Reggae grows another Jewish branch
One of the most meaningful Jewish gifts would have to be the planting of an elan, Hebrew for tree, in Israel in one’s honor.
And in the case of Los Angeles-born musician Elan, no other name would suit him quite as well.
His reggae and dancehall-inspired music has firmly planted him in the genre, and after a handful of years fronting for Bob Marley’s mighty musical outfit, The Wailers, Elan is reaching out to audiences worldwide with his mid-2006 debut solo release, “Together as One.”
Elan Antias, 31, was born in Los Angeles’ Fairfax district to a Sephardic Moroccan father and an Ashkenazic American mother.
“Because of my parents’ different Jewish backgrounds, I got to eat gefilte and hot fish,” Elan said with a laugh.
The clashing cultures at home inspired Elan’s interest in world music. At 20, he was introduced to the head of A & R at Virgin Records.
“My two friends had told this guy that I was a singer and he just assumed that I was a professional,” Elan recalled. “The truth was, they’d only heard me singing for fun. I didn’t have anything recorded, so at the meeting I told him what I would like to do, which was a mixture of roots and dance hall.”
While under deadline to produce a demo for the music exec, Elan ran into The Wailers’ longtime guitarist Al Anderson. Anderson was so impressed with the way Elan could duplicate the emotional tenor of Bob Marley’s vocals that he asked Elan to tour with The Wailers.
Elan performed his first show with the band in front of 6,000 people without so much as a single rehearsal, and he stayed as their singer for three years touring the world.
In 2003, Elan recorded a reggae-inspired version of Bryan Ferry’s 1985 hit, “Slave to Love,” for the Adam Sandler film, “50 First Dates.” Around that same time, Elan got to know Tony Kanal, the London-born bass player for the O.C. pop group, No Doubt. The two made fast friends and vowed to work together. When No Doubt went on hiatus in 2003, Kanal signed Elan to his Kingsbury record label and the two got to work on “Together as One,” an album that incorporates their common love for reggae, dancehall and alternative ’80s music.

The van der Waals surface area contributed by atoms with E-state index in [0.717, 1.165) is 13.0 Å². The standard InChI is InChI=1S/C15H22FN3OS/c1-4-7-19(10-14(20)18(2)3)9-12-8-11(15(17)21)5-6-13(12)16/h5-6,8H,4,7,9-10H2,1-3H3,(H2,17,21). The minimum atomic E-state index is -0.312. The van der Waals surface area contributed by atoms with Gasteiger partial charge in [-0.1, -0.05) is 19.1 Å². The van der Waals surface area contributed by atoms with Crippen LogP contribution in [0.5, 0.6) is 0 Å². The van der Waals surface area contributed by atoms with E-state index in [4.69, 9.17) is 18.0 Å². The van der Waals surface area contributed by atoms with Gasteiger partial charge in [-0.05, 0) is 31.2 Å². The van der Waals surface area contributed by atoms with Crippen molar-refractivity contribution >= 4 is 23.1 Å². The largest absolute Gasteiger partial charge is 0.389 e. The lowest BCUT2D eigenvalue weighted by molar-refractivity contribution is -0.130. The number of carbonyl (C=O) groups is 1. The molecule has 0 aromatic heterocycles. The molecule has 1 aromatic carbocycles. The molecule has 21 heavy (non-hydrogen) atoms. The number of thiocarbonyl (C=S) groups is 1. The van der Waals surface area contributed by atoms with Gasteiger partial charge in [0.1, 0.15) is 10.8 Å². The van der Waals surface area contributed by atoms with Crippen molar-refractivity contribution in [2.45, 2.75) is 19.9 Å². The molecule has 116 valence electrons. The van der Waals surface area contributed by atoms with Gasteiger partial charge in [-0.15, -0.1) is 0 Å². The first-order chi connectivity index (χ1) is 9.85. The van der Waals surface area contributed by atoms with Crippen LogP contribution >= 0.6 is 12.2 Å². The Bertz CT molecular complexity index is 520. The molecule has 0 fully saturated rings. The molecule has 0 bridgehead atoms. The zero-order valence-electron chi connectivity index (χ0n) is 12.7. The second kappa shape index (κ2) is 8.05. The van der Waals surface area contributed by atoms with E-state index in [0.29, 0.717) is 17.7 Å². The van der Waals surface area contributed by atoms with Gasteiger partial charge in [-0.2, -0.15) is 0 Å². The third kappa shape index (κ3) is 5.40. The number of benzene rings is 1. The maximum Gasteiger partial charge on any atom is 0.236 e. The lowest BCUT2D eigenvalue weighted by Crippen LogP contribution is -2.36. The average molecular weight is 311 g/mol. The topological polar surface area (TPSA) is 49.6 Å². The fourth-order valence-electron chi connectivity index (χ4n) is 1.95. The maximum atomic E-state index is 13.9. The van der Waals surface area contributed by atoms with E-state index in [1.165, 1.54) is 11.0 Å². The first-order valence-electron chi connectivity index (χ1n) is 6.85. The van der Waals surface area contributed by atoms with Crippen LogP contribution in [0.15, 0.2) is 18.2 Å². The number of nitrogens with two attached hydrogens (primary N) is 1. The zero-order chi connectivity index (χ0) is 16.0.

Kanal and Elan enlisted the talents of such artists as Sly and Robbie, Fatis, DJ Cutty Ranks and even Gwen Stefani, the singer for No Doubt. The result is a tantalizing gem filled with beats, words and feelings that properly represent a genre that has suffered from a lack of commercial success ever since Bob Marley’s untimely death.
The second single to be released from the album will be the title track, and Elan is hoping to enlist the support of organizations like Amnesty International to put together a video for the song that depicts positive footage of people helping others in need. And despite his incredible success, which he passionately credits to God, Elan still lives in the Fairfax district where he grew up, perhaps proving that the roots of any tree are always a solidifying force in life.
Elan will perform a free concert in the Coffee Bean and Tea Leaf at 3726 S. Figueroa St. on Sat. Jan. 13, 2 p.m., after the USC-UCLA basketball game.
The ‘Justice’ of Reggae
There’s something very, well, Jewish about reggae music. So Jewish, in fact, that Rastas in clubs, swaying to Bob Marley, are uncannily reminiscent of rabbis in synagogue, prayer books in hand.
No one knows this better than Elan, the 26-year-old singer/songwriter who will headline Bet Tzedek’s Justice Ball on July 20. As an Orthodox Jew who fronted Marley’s former reggae band, The Wailers, for three years, Elan felt a kinship with his Rastafarian bandmates. "I’d wake up and put tefillin on every morning, and they would always stand back in respect, because they understand that prayer is holy," he recalls. "They’re very similar to Jews."
A native Angeleno of Moroccan Israeli and Native American descent, Elan was offered the Wailers slot by guitarist Al Anderson, who, after working with Elan on his album demo, was moved by the then-20-year-old’s rich and powerful voice. It’s a voice that eerily echoes Marley’s own — and has even been mistaken for Marley’s by the likes of Carlos Santana. "He heard me singing once and thought I was lip-syncing," Elan says with a laugh. "Then he said he hadn’t been so moved since Bob was alive."
Elan took to the road with the Wailers without a single rehearsal, then spent three years touring the world with them. He’s shared the stage with artists like Shaggy and Santana, and performed classic covers, as well as his own material.
His conscious lyrics make him a fitting headliner for the Justice Ball: He composed "Nothing Is Worth Losing You," a paean to Jerusalem, with his rabbi, and insists that "people nowadays are eager for something real, something spiritual in their music." As he sings in "Check Yourself," a track from his soon-to-be-released album, "All Roads," "I’ve got a voice, but what is it worth if it fills the world with empty words?"
For more information on the Justice Ball, call (323) 656-9069. — Baz Dreisinger, Contributing Writer